5. For a sustained analysis of the use of women’s rights to justify war, see Oliver (2007).
Rethinking the “Worst”
1. For his part, Derrida (2005) gives the example of suspended elections in Algeria when it was clear that the nondemocratic candidates would win: “They decided in a sovereign fashion to suspend, at least provisionally, democracy for its own good, so as to take care of it, so as to immunize it against a much worse and very likely assault” (19).
2. For a discussion of what Derrida means by the end of “the world,” see Oliver (2015) and Naas (2014).
A New Form of Genocide
1. While some may find my definition of genocide too broad, even in its inception, genocide referred to much more than mass murder. Here are some examples of attempts to define genocide that take us beyond mass murder: “genocide is the extent of destruction of a social collectivity by whatever agents, with whatever intentions, by purposive actions which fall outside the recognized conventions of legitimate warfare” (Thompson and Quets 1987, 17); “genocide is the deliberate, organized destruction, in whole or in large part, of racial or ethnic groups by a government or its agents. It can involve not only mass murder, but also forced deportation (ethnic cleansing), systematic rape, and economic and biological subjugation” (Shaw 2015, 34; cf. Dobkowski and Wallimann 1989); “genocide is any act that puts the very existence of a group in jeopardy” (Midlarsky 2005; see also Levene 2005).
1. For example, against Kant’s limited hospitality, Derrida (2000, 14) argues, “At bottom, before even beginning, we could end our reflections here in the formalization of a law of hospitality which violently imposes a contradiction on the very concept of hospitality in fixing a limit to it, in determining it: hospitality is certainly, necessarily, a right, a duty, an obligation, the greeting of the foreign other [l’autre étranger] as a friend but on the condition that the host, the Wirt, the one who receives, lodges or gives asylum remains the patron, the master of the household, on the condition that he maintains his own authority in his own home, that he looks after himself and sees to and considers all that concerns him [qu’il se garde et garde et regarde ce qui le regarde] and thereby affirms the law of hospitality as the law of the household, oikonomia, the law of his household, the law of a place (house, hotel, hospital, hospice, family, city, nation, language, etc.), the law of identity which de-limits the very place of proffered hospitality and maintains authority over it, maintains the truth of authority, remains the place of this maintaining, which is to say, of truth, thus limiting the gift proffered and making of this limitation, namely, the being-oneself in one’s own home, the condition of the gift and of hospitality.”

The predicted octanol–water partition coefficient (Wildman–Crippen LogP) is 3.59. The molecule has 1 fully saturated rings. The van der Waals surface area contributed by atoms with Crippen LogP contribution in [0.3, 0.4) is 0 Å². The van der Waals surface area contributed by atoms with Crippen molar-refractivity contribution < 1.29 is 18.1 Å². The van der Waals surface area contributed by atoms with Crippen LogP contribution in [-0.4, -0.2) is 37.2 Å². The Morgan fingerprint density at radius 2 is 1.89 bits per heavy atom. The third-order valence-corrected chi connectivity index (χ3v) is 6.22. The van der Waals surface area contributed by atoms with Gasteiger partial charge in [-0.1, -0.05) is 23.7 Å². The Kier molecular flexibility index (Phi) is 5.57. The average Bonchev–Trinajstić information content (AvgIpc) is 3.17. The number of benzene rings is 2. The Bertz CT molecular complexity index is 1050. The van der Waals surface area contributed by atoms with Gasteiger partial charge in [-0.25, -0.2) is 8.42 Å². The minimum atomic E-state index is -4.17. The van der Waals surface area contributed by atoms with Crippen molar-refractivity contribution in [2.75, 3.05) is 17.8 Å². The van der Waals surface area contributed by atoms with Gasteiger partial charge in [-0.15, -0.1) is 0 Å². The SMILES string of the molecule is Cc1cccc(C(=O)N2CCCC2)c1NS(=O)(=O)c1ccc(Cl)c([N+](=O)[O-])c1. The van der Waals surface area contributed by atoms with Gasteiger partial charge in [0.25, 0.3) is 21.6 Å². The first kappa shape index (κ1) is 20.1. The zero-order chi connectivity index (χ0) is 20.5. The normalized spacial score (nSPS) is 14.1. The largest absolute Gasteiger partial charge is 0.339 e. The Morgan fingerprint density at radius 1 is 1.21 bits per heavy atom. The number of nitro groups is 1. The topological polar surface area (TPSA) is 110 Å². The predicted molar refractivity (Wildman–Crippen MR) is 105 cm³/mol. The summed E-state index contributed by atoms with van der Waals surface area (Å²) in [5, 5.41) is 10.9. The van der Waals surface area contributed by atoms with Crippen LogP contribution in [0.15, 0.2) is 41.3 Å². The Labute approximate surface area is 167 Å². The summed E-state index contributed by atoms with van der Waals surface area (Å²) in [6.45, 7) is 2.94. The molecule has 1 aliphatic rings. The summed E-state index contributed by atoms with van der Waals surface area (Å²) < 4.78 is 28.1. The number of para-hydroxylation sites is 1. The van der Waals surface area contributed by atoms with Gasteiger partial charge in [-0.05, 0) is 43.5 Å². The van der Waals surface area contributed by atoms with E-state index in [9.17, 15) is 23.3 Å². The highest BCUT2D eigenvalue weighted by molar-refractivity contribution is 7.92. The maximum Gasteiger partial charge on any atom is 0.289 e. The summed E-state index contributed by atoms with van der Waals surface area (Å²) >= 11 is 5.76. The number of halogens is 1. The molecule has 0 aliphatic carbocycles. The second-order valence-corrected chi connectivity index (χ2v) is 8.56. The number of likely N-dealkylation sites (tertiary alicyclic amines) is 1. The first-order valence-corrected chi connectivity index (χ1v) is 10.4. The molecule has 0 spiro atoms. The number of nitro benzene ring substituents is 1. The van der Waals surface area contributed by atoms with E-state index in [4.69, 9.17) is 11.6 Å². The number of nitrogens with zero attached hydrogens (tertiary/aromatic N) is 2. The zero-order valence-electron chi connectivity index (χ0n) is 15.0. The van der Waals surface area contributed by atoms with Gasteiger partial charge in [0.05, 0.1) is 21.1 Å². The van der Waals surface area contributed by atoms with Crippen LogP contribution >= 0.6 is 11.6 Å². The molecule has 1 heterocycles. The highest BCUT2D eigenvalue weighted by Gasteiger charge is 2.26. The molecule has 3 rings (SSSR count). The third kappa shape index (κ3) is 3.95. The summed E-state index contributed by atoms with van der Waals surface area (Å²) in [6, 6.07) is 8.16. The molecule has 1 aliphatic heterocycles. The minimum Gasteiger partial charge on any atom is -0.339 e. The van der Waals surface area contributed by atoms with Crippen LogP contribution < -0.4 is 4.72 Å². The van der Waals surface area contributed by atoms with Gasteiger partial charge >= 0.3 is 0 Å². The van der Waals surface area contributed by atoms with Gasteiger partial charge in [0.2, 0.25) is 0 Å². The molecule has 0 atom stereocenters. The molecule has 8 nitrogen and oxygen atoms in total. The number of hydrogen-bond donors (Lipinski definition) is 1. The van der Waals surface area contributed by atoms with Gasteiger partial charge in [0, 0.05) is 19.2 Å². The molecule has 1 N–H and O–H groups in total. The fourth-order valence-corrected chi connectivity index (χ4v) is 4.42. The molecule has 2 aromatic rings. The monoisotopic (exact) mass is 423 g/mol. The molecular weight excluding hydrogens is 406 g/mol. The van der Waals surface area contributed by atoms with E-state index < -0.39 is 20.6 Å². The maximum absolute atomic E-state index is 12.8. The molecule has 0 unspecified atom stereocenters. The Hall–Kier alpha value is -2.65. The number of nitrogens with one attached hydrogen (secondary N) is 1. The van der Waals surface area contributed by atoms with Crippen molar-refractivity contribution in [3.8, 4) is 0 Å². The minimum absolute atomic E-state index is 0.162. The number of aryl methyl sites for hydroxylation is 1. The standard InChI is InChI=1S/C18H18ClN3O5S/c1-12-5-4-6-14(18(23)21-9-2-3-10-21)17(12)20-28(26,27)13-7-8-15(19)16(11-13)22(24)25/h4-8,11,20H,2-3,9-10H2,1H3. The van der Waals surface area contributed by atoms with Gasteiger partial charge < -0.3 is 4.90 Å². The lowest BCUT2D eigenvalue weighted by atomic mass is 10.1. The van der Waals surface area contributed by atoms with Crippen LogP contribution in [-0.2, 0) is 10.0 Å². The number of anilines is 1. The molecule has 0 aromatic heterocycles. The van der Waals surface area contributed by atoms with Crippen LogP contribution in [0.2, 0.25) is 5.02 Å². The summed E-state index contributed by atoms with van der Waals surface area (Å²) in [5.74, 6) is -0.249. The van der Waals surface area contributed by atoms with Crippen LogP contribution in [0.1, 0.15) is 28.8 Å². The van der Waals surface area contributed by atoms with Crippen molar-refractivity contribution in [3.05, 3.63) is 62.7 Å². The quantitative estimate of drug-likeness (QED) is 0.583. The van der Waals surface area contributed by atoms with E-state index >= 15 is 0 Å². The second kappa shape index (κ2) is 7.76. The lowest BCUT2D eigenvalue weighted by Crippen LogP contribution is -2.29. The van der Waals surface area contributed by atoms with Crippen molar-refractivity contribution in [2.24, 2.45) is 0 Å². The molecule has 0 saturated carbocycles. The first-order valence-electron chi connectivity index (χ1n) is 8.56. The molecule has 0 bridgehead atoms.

2. For a sustained discussion of Kant’s notion of hospitality and Derrida’s criticisms of it, see Oliver (2015).
3. For example, he says, “The law of absolute hospitality commands a break with hospitality by right, with law or justice as rights. Just hospitality breaks with hospitality by right; not that it condemns or is opposed to it, and it can on the contrary set and maintain it in a perpetual progressive movement; but it is as strangely heterogeneous to it as justice is heterogeneous to the law to which it is yet so close, from which in truth it is indissociable” (Derrida and Dufourmantelle 2000, 25, 27).
4. For example, Derrida says, “We will always be threatened by this dilemma between, on the one hand, unconditional hospitality that dispenses with law, duty, or even politics, and, on the other, hospitality circumscribed by law and duty. One of them can always corrupt the other, and this capacity for perversion remains irreducible. It must remain so” (Derrida and Dufourmantelle 2000, 135). Consider also this passage: “It is a question of knowing how to transform and improve the law, and of knowing if this improvement is possible within an historical space which takes place between the Law of an unconditional hospitality, ordered a priori to every other, to all newcomers, whoever they may be, and the conditional laws of a right to hospitality, without which The unconditional Law of hospitality would be in danger of remaining a pious and irresponsible desire, without form and without potency, and of even being perverted at any moment” (Derrida 2001, 22–23).
5. For example, Derrida (2000, 8) argues, “Hospitality is owed to the other as stranger. But if one determines the other as stranger, one is already introducing the circles of conditionality that are family, nation, state, and citizenship. . . . It is doubtless necessary to know all that can be known of hospitality, and there is much to know; it is certainly necessary to bring this knowledge to the highest and fullest consciousness possible; but it is also necessary to know that hospitality gives itself, and gives itself to thought beyond knowledge.” Consider also this passage: “The foreigner is first of all foreign to the legal language in which the duty of hospitality is formulated, the right to asylum, its limits, norms, policing, etc. He has to ask for hospitality in a language which by definition is not his own, the one imposed on him by the master of the house, the host, the king, the lord, the authorities, the nation, the State, the father, etc. This personage imposes on him translation into their own language, and that’s the first act of violence” (Derrida and Dufourmantelle 2000, 15).
6. For a discussion of earth ethics in relation to the home, see Oliver (2015).